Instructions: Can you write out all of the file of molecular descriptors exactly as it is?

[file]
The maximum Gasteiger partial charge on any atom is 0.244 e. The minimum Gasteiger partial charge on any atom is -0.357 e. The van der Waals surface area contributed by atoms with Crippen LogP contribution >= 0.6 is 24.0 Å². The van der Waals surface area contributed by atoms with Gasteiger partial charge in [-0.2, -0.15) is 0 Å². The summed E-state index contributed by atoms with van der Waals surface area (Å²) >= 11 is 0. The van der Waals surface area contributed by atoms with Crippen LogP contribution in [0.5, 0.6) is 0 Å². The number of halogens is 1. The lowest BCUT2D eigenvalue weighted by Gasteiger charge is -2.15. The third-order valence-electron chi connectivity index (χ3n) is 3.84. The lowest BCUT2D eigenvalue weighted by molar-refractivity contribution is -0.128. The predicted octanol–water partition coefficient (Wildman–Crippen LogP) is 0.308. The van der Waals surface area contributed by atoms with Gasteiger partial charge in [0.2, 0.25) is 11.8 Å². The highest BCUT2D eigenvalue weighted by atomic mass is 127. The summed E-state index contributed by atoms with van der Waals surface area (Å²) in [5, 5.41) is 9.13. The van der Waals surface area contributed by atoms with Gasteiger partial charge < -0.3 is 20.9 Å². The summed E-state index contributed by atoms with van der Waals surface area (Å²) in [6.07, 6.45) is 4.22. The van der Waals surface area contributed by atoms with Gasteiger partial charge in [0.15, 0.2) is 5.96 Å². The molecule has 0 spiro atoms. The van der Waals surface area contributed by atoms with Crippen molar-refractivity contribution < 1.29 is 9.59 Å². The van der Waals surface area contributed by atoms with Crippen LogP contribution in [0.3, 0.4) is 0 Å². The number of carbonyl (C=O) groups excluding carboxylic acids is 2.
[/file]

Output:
The maximum Gasteiger partial charge on any atom is 0.244 e. The minimum Gasteiger partial charge on any atom is -0.357 e. The van der Waals surface area contributed by atoms with Crippen LogP contribution >= 0.6 is 24.0 Å². The van der Waals surface area contributed by atoms with Gasteiger partial charge in [-0.2, -0.15) is 0 Å². The summed E-state index contributed by atoms with van der Waals surface area (Å²) >= 11 is 0. The van der Waals surface area contributed by atoms with Crippen LogP contribution in [0.5, 0.6) is 0 Å². The number of halogens is 1. The lowest BCUT2D eigenvalue weighted by Gasteiger charge is -2.15. The third-order valence-electron chi connectivity index (χ3n) is 3.84. The lowest BCUT2D eigenvalue weighted by molar-refractivity contribution is -0.128. The predicted octanol–water partition coefficient (Wildman–Crippen LogP) is 0.308. The van der Waals surface area contributed by atoms with Gasteiger partial charge in [0.2, 0.25) is 11.8 Å². The highest BCUT2D eigenvalue weighted by atomic mass is 127. The summed E-state index contributed by atoms with van der Waals surface area (Å²) in [5, 5.41) is 9.13. The van der Waals surface area contributed by atoms with Gasteiger partial charge < -0.3 is 20.9 Å². The summed E-state index contributed by atoms with van der Waals surface area (Å²) in [6.07, 6.45) is 4.22. The van der Waals surface area contributed by atoms with Gasteiger partial charge in [0.15, 0.2) is 5.96 Å². The molecule has 0 spiro atoms. The van der Waals surface area contributed by atoms with Crippen molar-refractivity contribution < 1.29 is 9.59 Å². The van der Waals surface area contributed by atoms with Crippen LogP contribution in [0.3, 0.4) is 0 Å². The number of carbonyl (C=O) groups excluding carboxylic acids is 2.